The good news for Japanese manufacturer Mitsubishi is that the tsunami of 2011 had little, if any, effect on its manufacturing facilities.
“We were one of the lucky ones,” said Don Ulmer, Mitsubishi Canada senior manager of product planning, at the Oregon launch of the new Outlander. “It was not a factor for our company.”
Just as well; Mitsubishi is still a small player in Canada, with fewer model offerings than everyone else. Established here in 2002, it’s the youngest mainstream auto manufacturer in the country and will focus on “sustainable growth” in the markets it’s already in, as opposed to breaking new ground and expanding its model lineup.
One of the mainstays in that lineup is the Outlander, which debuted in Canada in 2003 and, for 2014, gets a host of refinements and upgrades. It may look similar to its predecessor, but this is a brand-new version, with few shared components, other than the platform and one engine. New exterior and front-end treatment, new drivetrain engineering and new interior.
Engine choices are a 2.4-litre four-cylinder and a 3.0 V-6. While the latter is carried over from the previous generation, the former, despite having the same displacement, is an all-new powerplant, featuring a single overhead camshaft, and Mitsubishi’s variable valve system. The previous four-banger was a dual-cam arrangement, and the new unit will deliver better fuel economy, says Ulmer.
Power output is set at 166 hp for the four cylinder, while the V-6 delivers 227. The V-6 is available with a conventional six-speed automatic transmission, but you’re stuck with the CVT with the four-cylinder.
After a few hours of tootling around the back country of central Oregon, it became obvious that available power is still an issue with the four-cylinder version. Take-off snap and reserve passing power is in short supply, mainly because the transmission, a third-generation CVT, simply robs this engine of its vitality. Fuel economy is decent: 7.8 litres/100 combined rating, but if you want performance, the V-6 is the only choice.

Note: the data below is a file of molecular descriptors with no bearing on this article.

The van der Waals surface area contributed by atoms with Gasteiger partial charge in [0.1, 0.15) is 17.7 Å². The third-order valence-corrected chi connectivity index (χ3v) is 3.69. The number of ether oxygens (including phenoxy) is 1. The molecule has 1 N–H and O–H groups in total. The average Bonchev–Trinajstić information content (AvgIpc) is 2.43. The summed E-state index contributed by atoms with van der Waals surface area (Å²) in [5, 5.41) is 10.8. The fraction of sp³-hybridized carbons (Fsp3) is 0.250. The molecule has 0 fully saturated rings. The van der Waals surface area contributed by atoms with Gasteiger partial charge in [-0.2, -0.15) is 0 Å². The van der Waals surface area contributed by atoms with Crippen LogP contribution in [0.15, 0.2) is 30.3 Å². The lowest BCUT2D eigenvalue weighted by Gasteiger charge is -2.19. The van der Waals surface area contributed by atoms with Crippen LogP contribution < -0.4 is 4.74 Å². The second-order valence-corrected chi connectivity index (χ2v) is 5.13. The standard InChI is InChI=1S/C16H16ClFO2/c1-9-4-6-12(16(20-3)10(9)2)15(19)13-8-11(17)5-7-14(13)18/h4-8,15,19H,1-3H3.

Which sets the Outlander apart. Now that Toyota has dropped its V-6 from the RAV4 lineup, that limits the number of choices buyers have if they want something other than a four-banger in this market. With the ever-increasing cost of fuel, compact SUVs with V-6 engines may become an endangered species. The Outlander does has an available “Eco” mode, with a real-time consumption meter on the instrumentation cluster. This lets you know exactly how much gas you’re consuming and is “driver activated,” so that you can switch it on or off yourself.
Like the previous version, the new Outlander has either front- or all-wheel-drive, depending on the model. The base SE is propelled by the front wheels only, but can also be ordered with Mitsubishi’s latest AWD system, known as All Wheel Control (AWC). In a nutshell, the base version of this setup has an Eco mode that will activate the rear driving wheels when things start to deteriorate, road-wise. It’s meant for around-town usage – in snowy weather, for example. You don’t get the full power transfer here, just enough to get you through the rough patches.
The next level is AWD Auto, which will deliver more power to the back wheels, sooner. This one will take you off-road, as long as you don’t get carried away. For the really rough stuff, there is also an all-wheel-drive “Lock” setting that adjusts engine throttle settings, gear ratios and steering angle. Most entries in this market don’t take 4WD seriously, offering just enough to get by, but the Outlander will take you through the boonies – to a point. It’s no Jeep, but better than many of its contemporaries in this regard. The V-6 version also has a 1,587-kilogram towing capacity.
Mitsubishi has also added some electronic safety features in the form of a collision mitigation system, adaptive cruise control and lane departure warning.
The mitigation system will automatically apply the brakes when it senses an impending collision and gives the driver a warning that he/she is headed for trouble. Volvo and Lexus both have similar arrangements and, in this case, the impending crash is sensed by radar. Adaptive cruise control uses the same radar system and maintains a safe distance between you and the car in front – again, common throughout the industry. Lane departure sounds a beeper if you stray off your side of the road, but only at speeds over 65 km/h. These three are all optional.
No prices for the 2014 Outlander have been announced, and it won’t hit the market until June at the earliest. But Mitsubishi officials promise that it won’t cost substantially more than the current version.
2014 Mitsubishi Outlander
Price: To be announced
Engine: 2.4-litre four-cylinder and 3.0-litre V-6
Horsepower: 166 hp for four; 227 hp for V-6
Torque: Not available
Transmission: Six-speed automatic/CVT
Fuel economy (litres/100 km): 8.2 city/6.3 highway y (FWD with four-cylinder and CVT); regular gas
Alternatives: Honda CR-V, Toyota RAV4, Mazda CX-7, Volkswagen Tiguan, Ford Edge, Hyundai Tucson, Kia Sportage, GMC Terrain, Nissan Rogue, Subaru